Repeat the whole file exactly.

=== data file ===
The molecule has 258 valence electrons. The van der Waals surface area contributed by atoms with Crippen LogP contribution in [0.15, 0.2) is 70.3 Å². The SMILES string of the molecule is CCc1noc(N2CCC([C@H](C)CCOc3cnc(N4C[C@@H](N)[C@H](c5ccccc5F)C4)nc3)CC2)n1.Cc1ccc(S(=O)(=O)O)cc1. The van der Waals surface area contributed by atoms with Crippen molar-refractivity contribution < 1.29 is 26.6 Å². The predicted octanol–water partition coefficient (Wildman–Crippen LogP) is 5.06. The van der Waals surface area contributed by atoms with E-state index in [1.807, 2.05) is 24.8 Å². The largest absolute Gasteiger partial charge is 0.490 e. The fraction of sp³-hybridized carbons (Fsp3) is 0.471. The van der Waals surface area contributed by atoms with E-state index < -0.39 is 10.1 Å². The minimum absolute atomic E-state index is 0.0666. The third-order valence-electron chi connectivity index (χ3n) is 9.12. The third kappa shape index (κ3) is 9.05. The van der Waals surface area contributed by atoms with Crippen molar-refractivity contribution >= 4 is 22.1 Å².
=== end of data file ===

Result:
The molecule has 258 valence electrons. The van der Waals surface area contributed by atoms with Crippen LogP contribution in [0.15, 0.2) is 70.3 Å². The SMILES string of the molecule is CCc1noc(N2CCC([C@H](C)CCOc3cnc(N4C[C@@H](N)[C@H](c5ccccc5F)C4)nc3)CC2)n1.Cc1ccc(S(=O)(=O)O)cc1. The van der Waals surface area contributed by atoms with Crippen molar-refractivity contribution < 1.29 is 26.6 Å². The predicted octanol–water partition coefficient (Wildman–Crippen LogP) is 5.06. The van der Waals surface area contributed by atoms with E-state index in [1.807, 2.05) is 24.8 Å². The largest absolute Gasteiger partial charge is 0.490 e. The fraction of sp³-hybridized carbons (Fsp3) is 0.471. The van der Waals surface area contributed by atoms with E-state index < -0.39 is 10.1 Å². The minimum absolute atomic E-state index is 0.0666. The third-order valence-electron chi connectivity index (χ3n) is 9.12. The third kappa shape index (κ3) is 9.05. The van der Waals surface area contributed by atoms with Crippen molar-refractivity contribution >= 4 is 22.1 Å².